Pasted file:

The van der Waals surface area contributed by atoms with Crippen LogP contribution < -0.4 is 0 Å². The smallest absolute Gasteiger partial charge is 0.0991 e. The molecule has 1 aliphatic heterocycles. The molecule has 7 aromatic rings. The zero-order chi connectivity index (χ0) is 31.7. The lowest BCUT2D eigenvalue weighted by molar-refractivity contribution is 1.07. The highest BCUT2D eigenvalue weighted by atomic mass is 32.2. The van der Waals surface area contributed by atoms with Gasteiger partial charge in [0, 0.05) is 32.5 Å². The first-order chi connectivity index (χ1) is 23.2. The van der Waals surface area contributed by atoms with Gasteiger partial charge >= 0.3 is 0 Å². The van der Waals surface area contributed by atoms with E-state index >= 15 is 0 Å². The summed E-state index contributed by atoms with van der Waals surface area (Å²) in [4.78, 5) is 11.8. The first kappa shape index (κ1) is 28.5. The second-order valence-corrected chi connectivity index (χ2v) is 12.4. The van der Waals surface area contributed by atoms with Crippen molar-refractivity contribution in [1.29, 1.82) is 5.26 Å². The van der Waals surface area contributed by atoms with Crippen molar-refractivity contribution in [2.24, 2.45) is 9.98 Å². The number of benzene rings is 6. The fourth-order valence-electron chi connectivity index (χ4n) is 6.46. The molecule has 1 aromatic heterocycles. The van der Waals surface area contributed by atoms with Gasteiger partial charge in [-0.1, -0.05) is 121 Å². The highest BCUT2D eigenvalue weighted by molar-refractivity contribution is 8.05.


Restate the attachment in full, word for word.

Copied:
The van der Waals surface area contributed by atoms with Crippen LogP contribution < -0.4 is 0 Å². The smallest absolute Gasteiger partial charge is 0.0991 e. The molecule has 1 aliphatic heterocycles. The molecule has 7 aromatic rings. The zero-order chi connectivity index (χ0) is 31.7. The lowest BCUT2D eigenvalue weighted by molar-refractivity contribution is 1.07. The highest BCUT2D eigenvalue weighted by atomic mass is 32.2. The van der Waals surface area contributed by atoms with Gasteiger partial charge in [0, 0.05) is 32.5 Å². The first-order chi connectivity index (χ1) is 23.2. The van der Waals surface area contributed by atoms with Gasteiger partial charge >= 0.3 is 0 Å². The van der Waals surface area contributed by atoms with E-state index >= 15 is 0 Å². The summed E-state index contributed by atoms with van der Waals surface area (Å²) in [4.78, 5) is 11.8. The first kappa shape index (κ1) is 28.5. The second-order valence-corrected chi connectivity index (χ2v) is 12.4. The van der Waals surface area contributed by atoms with Crippen molar-refractivity contribution in [1.29, 1.82) is 5.26 Å². The van der Waals surface area contributed by atoms with Crippen molar-refractivity contribution in [2.24, 2.45) is 9.98 Å². The number of benzene rings is 6. The fourth-order valence-electron chi connectivity index (χ4n) is 6.46. The molecule has 1 aromatic heterocycles. The van der Waals surface area contributed by atoms with Gasteiger partial charge in [-0.1, -0.05) is 121 Å². The highest BCUT2D eigenvalue weighted by molar-refractivity contribution is 8.05.